“Chemo brain:” Cancer patients say it’s like walking around in a fog

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MILWAUKEE -- It's sort of like walking around in a fog. That's how cancer patients describe "chemo brain." Dr. David Sabsevitz and Su Rablin joined the Studio A team to tell you more about it.

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• Chemo brain refers to the changes in thinking that occur following chemotherapy treatment.
• Patients often describe it as being in a 'fog' and complain of day-to-day memory problems, problems focusing and multi-tasking, slow thinking, and problems finding words when talking.
• The rates of chemo brain, at least in the breast cancer literature, range from 15 to 35% with some studies reported even higher rates.
• Fortunately, the severity of these symptoms are often very mild and improve over time.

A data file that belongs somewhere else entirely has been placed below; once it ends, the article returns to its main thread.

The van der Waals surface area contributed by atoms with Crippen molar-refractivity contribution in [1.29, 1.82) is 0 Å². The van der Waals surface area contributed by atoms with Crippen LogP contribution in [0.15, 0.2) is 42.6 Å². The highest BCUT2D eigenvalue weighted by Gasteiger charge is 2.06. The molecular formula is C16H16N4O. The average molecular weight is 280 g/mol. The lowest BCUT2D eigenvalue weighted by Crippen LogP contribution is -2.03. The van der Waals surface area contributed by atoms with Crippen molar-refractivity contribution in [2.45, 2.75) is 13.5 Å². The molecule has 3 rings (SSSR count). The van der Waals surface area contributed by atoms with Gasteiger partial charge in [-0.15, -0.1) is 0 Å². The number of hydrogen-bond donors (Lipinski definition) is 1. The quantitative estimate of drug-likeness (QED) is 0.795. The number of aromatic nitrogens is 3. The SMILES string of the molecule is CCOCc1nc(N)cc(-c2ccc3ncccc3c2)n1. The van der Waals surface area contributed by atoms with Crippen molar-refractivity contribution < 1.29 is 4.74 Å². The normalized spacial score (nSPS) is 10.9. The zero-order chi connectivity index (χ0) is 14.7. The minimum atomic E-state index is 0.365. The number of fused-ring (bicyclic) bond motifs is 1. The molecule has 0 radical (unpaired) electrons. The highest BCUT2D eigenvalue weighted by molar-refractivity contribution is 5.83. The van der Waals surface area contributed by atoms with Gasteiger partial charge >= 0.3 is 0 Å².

• The exact cause of chemo brain is not fully understood.
• We know there are factors that can cause cognitive changes in cancer patients that are not directly related to the chemo such as: changes in mood and stress and disruption in one`s normal roles that can develop following a cancer diagnosis, fatigue and feeling worn out, sleep issues, hormonal changes, medication effects.
• There is evidence that about 1/3 of breast cancer patients show some signs of cognitive change even prior to undergoing chemo, suggesting that perhaps the cancer itself can affect brain functioning.

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